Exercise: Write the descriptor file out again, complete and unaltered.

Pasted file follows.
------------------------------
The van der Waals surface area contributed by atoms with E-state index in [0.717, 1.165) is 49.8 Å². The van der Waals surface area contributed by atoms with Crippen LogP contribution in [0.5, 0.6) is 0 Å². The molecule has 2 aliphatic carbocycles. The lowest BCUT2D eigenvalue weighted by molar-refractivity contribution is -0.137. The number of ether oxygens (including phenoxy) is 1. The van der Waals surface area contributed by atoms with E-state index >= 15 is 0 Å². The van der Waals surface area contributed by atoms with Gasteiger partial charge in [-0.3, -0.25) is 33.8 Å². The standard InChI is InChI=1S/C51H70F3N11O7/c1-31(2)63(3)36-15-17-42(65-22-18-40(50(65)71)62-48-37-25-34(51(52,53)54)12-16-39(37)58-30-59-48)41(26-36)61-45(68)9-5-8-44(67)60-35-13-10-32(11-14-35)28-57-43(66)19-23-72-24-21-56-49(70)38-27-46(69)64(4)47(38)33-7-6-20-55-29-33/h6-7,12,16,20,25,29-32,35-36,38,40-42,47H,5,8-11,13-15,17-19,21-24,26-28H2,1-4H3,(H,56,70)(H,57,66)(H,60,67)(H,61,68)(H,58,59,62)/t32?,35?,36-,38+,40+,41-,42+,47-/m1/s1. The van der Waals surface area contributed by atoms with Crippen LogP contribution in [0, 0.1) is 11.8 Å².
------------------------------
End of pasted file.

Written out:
The van der Waals surface area contributed by atoms with E-state index in [0.717, 1.165) is 49.8 Å². The van der Waals surface area contributed by atoms with Crippen LogP contribution in [0.5, 0.6) is 0 Å². The molecule has 2 aliphatic carbocycles. The lowest BCUT2D eigenvalue weighted by molar-refractivity contribution is -0.137. The number of ether oxygens (including phenoxy) is 1. The van der Waals surface area contributed by atoms with E-state index >= 15 is 0 Å². The van der Waals surface area contributed by atoms with Gasteiger partial charge in [-0.3, -0.25) is 33.8 Å². The standard InChI is InChI=1S/C51H70F3N11O7/c1-31(2)63(3)36-15-17-42(65-22-18-40(50(65)71)62-48-37-25-34(51(52,53)54)12-16-39(37)58-30-59-48)41(26-36)61-45(68)9-5-8-44(67)60-35-13-10-32(11-14-35)28-57-43(66)19-23-72-24-21-56-49(70)38-27-46(69)64(4)47(38)33-7-6-20-55-29-33/h6-7,12,16,20,25,29-32,35-36,38,40-42,47H,5,8-11,13-15,17-19,21-24,26-28H2,1-4H3,(H,56,70)(H,57,66)(H,60,67)(H,61,68)(H,58,59,62)/t32?,35?,36-,38+,40+,41-,42+,47-/m1/s1. The van der Waals surface area contributed by atoms with Crippen LogP contribution in [0, 0.1) is 11.8 Å².